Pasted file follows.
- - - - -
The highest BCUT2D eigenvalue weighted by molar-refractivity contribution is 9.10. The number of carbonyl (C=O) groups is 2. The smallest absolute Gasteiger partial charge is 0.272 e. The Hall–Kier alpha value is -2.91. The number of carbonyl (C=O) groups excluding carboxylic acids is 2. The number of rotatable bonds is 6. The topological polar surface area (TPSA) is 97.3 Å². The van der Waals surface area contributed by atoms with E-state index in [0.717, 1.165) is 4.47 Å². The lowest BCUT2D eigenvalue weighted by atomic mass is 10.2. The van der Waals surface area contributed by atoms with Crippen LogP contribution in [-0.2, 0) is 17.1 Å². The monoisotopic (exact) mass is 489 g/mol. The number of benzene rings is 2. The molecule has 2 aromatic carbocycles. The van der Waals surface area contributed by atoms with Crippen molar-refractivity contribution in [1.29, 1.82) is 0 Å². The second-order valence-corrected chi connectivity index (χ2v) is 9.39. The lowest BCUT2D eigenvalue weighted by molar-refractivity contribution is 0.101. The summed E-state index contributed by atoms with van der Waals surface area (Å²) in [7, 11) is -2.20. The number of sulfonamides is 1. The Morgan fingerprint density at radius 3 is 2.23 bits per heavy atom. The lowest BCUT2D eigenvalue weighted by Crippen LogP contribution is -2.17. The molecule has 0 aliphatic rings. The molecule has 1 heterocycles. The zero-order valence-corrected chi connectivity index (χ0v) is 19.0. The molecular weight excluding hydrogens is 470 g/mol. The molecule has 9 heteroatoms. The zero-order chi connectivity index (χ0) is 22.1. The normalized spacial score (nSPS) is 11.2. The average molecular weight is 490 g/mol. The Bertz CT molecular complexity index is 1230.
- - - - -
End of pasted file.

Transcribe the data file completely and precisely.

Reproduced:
The highest BCUT2D eigenvalue weighted by molar-refractivity contribution is 9.10. The number of carbonyl (C=O) groups is 2. The smallest absolute Gasteiger partial charge is 0.272 e. The Hall–Kier alpha value is -2.91. The number of carbonyl (C=O) groups excluding carboxylic acids is 2. The number of rotatable bonds is 6. The topological polar surface area (TPSA) is 97.3 Å². The van der Waals surface area contributed by atoms with E-state index in [0.717, 1.165) is 4.47 Å². The lowest BCUT2D eigenvalue weighted by atomic mass is 10.2. The van der Waals surface area contributed by atoms with Crippen LogP contribution in [-0.2, 0) is 17.1 Å². The monoisotopic (exact) mass is 489 g/mol. The number of benzene rings is 2. The molecule has 2 aromatic carbocycles. The van der Waals surface area contributed by atoms with Crippen molar-refractivity contribution in [1.29, 1.82) is 0 Å². The second-order valence-corrected chi connectivity index (χ2v) is 9.39. The lowest BCUT2D eigenvalue weighted by molar-refractivity contribution is 0.101. The summed E-state index contributed by atoms with van der Waals surface area (Å²) in [7, 11) is -2.20. The number of sulfonamides is 1. The Morgan fingerprint density at radius 3 is 2.23 bits per heavy atom. The lowest BCUT2D eigenvalue weighted by Crippen LogP contribution is -2.17. The molecule has 0 aliphatic rings. The molecule has 1 heterocycles. The zero-order valence-corrected chi connectivity index (χ0v) is 19.0. The molecular weight excluding hydrogens is 470 g/mol. The molecule has 9 heteroatoms. The zero-order chi connectivity index (χ0) is 22.1. The normalized spacial score (nSPS) is 11.2. The average molecular weight is 490 g/mol. The Bertz CT molecular complexity index is 1230.